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Saturday, May 4, 2013
Unterzakhn by Leela Corman
In the opening scene, a woman lies bleeding on the sidewalk and young Fanya is sent for Bronia, the "lady doctor." Later, Fanya has a conversation with a woman who sells pickles in the street. Fanya is told, "That Bronia, she's a pritze. You stay away from her and you'll be better off." Fanya asks, "What's a pritze?" but the woman cuffs her on the head and sends her off. "Not a word for little girls! Now gey a veg!"
The text is full of Yiddish, but it's pretty easy to figure out the meaning through context. The New York accent is in the dialogue too. Fanya has an Italian friend, Sal, who has something to show her. "It's a oyster shell. The shiny stuff is called 'muddapoil'."
Fanya and Esther take different paths into their futures, which are represented on the front and back endpapers. The front double-spread shows fancy corsets, silk stockings and a lacy camisole hanging on a line. Plain slips, bloomers and socks hang from the laundry line across the back endpapers.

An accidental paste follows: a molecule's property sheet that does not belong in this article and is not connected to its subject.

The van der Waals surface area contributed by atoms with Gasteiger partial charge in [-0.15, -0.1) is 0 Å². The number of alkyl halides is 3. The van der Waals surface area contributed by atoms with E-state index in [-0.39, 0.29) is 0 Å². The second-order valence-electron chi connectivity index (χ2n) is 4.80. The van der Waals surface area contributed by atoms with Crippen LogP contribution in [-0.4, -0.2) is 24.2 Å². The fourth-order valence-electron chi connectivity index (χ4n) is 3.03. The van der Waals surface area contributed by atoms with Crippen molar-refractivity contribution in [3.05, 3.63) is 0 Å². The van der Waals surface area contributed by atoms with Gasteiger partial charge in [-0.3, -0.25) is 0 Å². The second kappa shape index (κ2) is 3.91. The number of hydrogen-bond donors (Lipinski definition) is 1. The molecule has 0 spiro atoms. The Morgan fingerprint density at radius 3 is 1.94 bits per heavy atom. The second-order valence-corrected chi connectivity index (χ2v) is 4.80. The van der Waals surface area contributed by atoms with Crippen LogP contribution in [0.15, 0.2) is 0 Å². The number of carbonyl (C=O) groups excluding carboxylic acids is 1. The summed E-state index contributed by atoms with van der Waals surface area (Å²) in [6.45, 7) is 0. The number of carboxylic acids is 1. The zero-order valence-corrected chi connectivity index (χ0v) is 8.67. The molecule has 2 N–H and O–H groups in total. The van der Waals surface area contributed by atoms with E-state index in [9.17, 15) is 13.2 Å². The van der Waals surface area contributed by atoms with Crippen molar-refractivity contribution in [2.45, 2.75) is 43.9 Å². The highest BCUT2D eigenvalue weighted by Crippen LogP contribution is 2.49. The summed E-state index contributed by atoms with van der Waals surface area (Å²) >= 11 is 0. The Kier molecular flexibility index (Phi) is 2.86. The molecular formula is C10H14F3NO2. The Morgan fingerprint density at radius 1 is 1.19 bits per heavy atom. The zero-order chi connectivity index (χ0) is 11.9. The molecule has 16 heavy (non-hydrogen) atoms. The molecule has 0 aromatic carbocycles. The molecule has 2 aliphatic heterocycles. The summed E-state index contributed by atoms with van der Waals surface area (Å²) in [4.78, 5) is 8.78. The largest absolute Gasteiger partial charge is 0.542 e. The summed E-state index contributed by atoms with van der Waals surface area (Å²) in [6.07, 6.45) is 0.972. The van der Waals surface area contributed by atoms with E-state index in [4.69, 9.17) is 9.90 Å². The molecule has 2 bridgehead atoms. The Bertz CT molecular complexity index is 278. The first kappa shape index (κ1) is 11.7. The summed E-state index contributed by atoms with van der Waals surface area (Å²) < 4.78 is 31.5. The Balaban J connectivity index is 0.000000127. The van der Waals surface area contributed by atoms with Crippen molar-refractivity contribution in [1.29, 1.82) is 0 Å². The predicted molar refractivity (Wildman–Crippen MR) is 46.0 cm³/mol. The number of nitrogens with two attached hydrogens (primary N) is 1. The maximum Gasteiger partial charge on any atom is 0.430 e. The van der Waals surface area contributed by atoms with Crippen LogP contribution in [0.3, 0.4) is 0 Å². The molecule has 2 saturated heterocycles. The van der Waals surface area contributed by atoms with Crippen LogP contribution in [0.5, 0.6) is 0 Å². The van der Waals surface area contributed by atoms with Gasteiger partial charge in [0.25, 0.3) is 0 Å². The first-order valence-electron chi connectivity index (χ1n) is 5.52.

Corman's black and white art brings the era to life. Unterzakhn is moving story with memorable characters. I loved it.
Graphic novel readalikes: The Contract with God Trilogy (Will Eisner) for more stories of Jewish immigrants in NYC; Bluesman (Rob Vollmar & Pablo Callejo) for a similar time period but set in the American South; Persepolis (Marjane Satrapi) for another story of women's lives constrained by culture and politics; and Mercury (Hope Larson) half of which is set in mid-19th century Nova Scotia.
Labels: graphic novel, historical fiction, Jewish, NYC
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